We are also aware that most environmental groups are opposed to the bill. Even those who should readily support any attempt to improve the protection of wildlife species find the bill useless, even dangerous.
A lot of things are totally unacceptable in this bill. The need to amend it and make the significant changes the government did not make is obvious.
However, the main problem raised by all environmental groups is the fact that the decisions on the designation of species will be taken by the minister and his cabinet, and not by scientists.
Beyond the jurisdictional conflict, that is the conflict of authority between the federal government and the provinces, there is the fact that, since decisions will be made by a minister and his cabinet, and that the minister will be subject to a great deal of pressure, environmental groups are afraid that the same thing will happen as in the case of the management of marine species and fisheries, where the government gave in to political pressures for many years, with the result that some species have nearly or totally disappeared. I believe that, in this respect, environmental groups have an important point.
This is why environmental activists like the leader of the Canadian campaign for the protection of endangered species said that Bill C-5 was a total failure and would not ensure the protection of Canadian species.
Moreover, like one of its lawyers, whose statements are more balanced than that, the Sierra Club is criticizing the bill for being too weak and giving such disgraceful discretionary power to politicians with regard to the designation of species.
The minister is being criticized for favouring, through his bill, a piecemeal approach, left to the discretion of cabinet, rather than a comprehensive approach soft on negotiation, but supported by binding legal recourse, should agreement prove impossible.
The federal government chose to adopt a paternalistic attitude, as I said earlier, by imposing its ways of doing things, controlling how things will be done, and giving sweeping powers to the political arm of the government. This issue is linked to the interpretation of the law and nature with respect to biological situations, the behaviour of various species and situations well beyond the scope of political cabinet decision making. For this reason, I believe it was absolutely necessary that the bill be amended, and this did not happen.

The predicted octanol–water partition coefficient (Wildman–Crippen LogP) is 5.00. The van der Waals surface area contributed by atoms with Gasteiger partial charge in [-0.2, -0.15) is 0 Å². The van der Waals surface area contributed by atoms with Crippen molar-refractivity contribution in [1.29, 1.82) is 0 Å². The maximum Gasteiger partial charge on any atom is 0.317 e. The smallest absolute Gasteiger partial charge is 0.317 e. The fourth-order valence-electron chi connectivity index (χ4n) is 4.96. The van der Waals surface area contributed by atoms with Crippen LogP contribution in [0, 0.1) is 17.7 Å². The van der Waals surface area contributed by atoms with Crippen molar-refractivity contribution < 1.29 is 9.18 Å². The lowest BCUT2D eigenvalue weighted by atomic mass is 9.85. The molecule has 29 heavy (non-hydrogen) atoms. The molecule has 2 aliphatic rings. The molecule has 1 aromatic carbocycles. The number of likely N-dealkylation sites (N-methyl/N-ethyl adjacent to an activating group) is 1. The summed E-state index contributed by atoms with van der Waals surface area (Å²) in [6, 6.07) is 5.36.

As for the Government of Quebec, it stated, through its environment minister at the time, Paul Bégin, that the bill was just another example of useless duplication for Quebec. He said that Bill C-5, introduced by the federal government, was aimed at creating a safety net for the protection of threatened species and their habitat not only on federal sites, but also on the whole Quebec territory. Mr. Bégin said, and I quote:
Quebec has always behaved in a responsible and appropriate manner regarding the protection of the most threatened fauna and flora species and intends to keep on exercising its authority in this matter.
In other words, the federal government's intervention comes at a time when Quebec has already assumed its responsibilities and done part of the job. In this sense, the new federal bill is useless and may even create complications with regard to interpretation and lead to decisions that will not result in better management of species at risk.
The Government of Quebec believes that legislation such as that proposed in the bill could be acceptable if it excluded any species or habitat under provincial jurisdiction and if it were applied to provincial lands if, and only if, the province or territory specifically so requested.
In closing, instead of having a bill that reflects the reality of Canadian federalism, we have a bill that reflects the government's centralizing approach even on the issue of species at risk.
For all these reasons, we believe that this bill is unacceptable. Even with the groups of amendments, several aspects of the bill would have to be improved to make it acceptable. The essential condition would be that the provinces be allowed to make their own decisions with regard to their own territory, which is not the case in the bill as it stands now.